Rugby Children’s Hospital at Home is an innovative community-based service for acutely ill children (Box 1). It enables children to be cared for at home during their illness by offering a plan of care in partnership with the child’s parents. The child is visited as frequently as needed to ensure his or her safety and according to the child’s condition (Samwell, 2000).
VOL: 99, ISSUE: 11, PAGE NO: 50
Margaret Simmons, BSc, RSCN, RGN, RM, is sister at Rugby Children’s Hospital, Rugby Primary Care Trust
Rugby Children’s Hospital at Home is an innovative community-based service for acutely ill children (Box 1). It enables children to be cared for at home during their illness by offering a plan of care in partnership with the child’s parents. The child is visited as frequently as needed to ensure his or her safety and according to the child’s condition (Samwell, 2000). This service is in line with many of the core principles contained in The NHS Plan, such as shaping services around the needs of the patient, including family members in decisions about care, and working in new and flexible ways. The team offers a service seven days a week from 8am to 10pm, with overnight on-call staff available for telephone advice. The aim of the following case study is to demonstrate how parents can be empowered in the care of their child and encouraged to participate in care decisions.
Jake Baines is a two-year-old boy who was referred to our team with wheezy episodes on four occasions. On our first visit his mother told us that Jake was born at full term, and had an uncomplicated vaginal delivery delivery. He had bronchiolitis at five weeks and has had recurrent chest infections since then. The GP had prescribed a course of oral prednisolone for three days, beclometasone (100 micrograms one puff twice a day), and salbutamol (100 micrograms two puffs four times a day). Jake’s mother reported that he had been prescribed inhalers before, but he did not like the spacer device so she had been spraying the inhaler directly into his mouth. During this visit, it was very important for us to listen to the mother’s account of Jake’s problems and how she had been managing them, so that we could give relevant support and advice which would in turn empower her to develop her own skills and knowledge to care for her child at home. Clinically, Jake was wheezy, with some chest recession and an increased respiratory rate. He had vomited with coughing and was not eating much. Yet he was cool to touch, his colour was good, he did not appear to be dehydrated, and was active and alert. Assessing a child’s clinical condition is a means of demonstrating to the parents what we are looking for and why. That in turn leads us to explain the causes and effects of wheezing, and the reasons for and effects of the prescribed medicines. It also empowers the parents to recognise signs of improvement or deterioration, thus making it safer for them to look after a sick child at home.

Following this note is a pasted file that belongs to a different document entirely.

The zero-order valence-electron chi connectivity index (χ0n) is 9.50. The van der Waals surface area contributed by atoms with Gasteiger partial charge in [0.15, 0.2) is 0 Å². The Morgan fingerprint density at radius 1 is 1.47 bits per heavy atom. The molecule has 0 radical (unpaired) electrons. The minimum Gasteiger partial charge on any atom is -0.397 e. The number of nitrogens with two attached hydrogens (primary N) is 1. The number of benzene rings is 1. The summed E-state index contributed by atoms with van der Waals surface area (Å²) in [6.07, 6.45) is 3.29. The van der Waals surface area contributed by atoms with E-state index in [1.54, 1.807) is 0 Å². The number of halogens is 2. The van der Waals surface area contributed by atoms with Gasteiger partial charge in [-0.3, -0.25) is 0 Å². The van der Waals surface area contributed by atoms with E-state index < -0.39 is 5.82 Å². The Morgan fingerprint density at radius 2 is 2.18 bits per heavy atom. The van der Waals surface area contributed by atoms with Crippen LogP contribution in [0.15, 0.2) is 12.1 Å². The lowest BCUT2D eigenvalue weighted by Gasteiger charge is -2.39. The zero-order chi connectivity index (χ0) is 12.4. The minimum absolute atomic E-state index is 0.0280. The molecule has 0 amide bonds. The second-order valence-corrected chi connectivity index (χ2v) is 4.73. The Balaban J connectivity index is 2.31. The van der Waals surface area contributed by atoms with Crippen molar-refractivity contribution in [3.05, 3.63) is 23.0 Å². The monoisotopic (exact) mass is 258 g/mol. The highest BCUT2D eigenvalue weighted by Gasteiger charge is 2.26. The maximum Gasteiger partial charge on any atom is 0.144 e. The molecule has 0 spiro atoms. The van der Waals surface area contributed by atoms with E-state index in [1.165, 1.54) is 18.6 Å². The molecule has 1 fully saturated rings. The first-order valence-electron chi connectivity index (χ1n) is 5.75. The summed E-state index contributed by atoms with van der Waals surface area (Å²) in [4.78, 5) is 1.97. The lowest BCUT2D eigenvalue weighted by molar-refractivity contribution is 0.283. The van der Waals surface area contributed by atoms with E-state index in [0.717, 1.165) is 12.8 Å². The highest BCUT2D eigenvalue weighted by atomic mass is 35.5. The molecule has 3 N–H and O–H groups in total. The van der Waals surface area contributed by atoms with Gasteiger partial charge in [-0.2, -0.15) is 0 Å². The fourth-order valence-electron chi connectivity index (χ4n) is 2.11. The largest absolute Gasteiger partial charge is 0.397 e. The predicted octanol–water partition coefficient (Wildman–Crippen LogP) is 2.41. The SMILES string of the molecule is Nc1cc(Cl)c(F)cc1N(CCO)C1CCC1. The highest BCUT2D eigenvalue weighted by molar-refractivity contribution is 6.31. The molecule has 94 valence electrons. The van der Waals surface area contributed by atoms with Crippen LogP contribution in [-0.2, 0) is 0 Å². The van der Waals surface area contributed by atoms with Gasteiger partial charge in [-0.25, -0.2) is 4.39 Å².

Jake had not received an effective dose of salbutamol from his inhaler due to the poor inhaler technique that had been used. With our support, and under protest from Jake, his mother gave him four puffs via the spacer device (British Thoracic Society/SIGN, 2003). The effect was very positive, with reduced wheezing, chest recession and reduced respiratory rate. Jake was encouraged to play with his spacer and was given stickers to decorate it. A visit was planned for the next day, and Jake’s mother knew that she could telephone us at any time for advice or if she became concerned about her son’s condition. It was important to give enough information and advice to ensure Jake’s safety. This was based on our assessment of his condition and of his parents’ level of understanding and ability to cope. At the next visit we planned to reinforce and add to the information we had already given them.
Response to treatment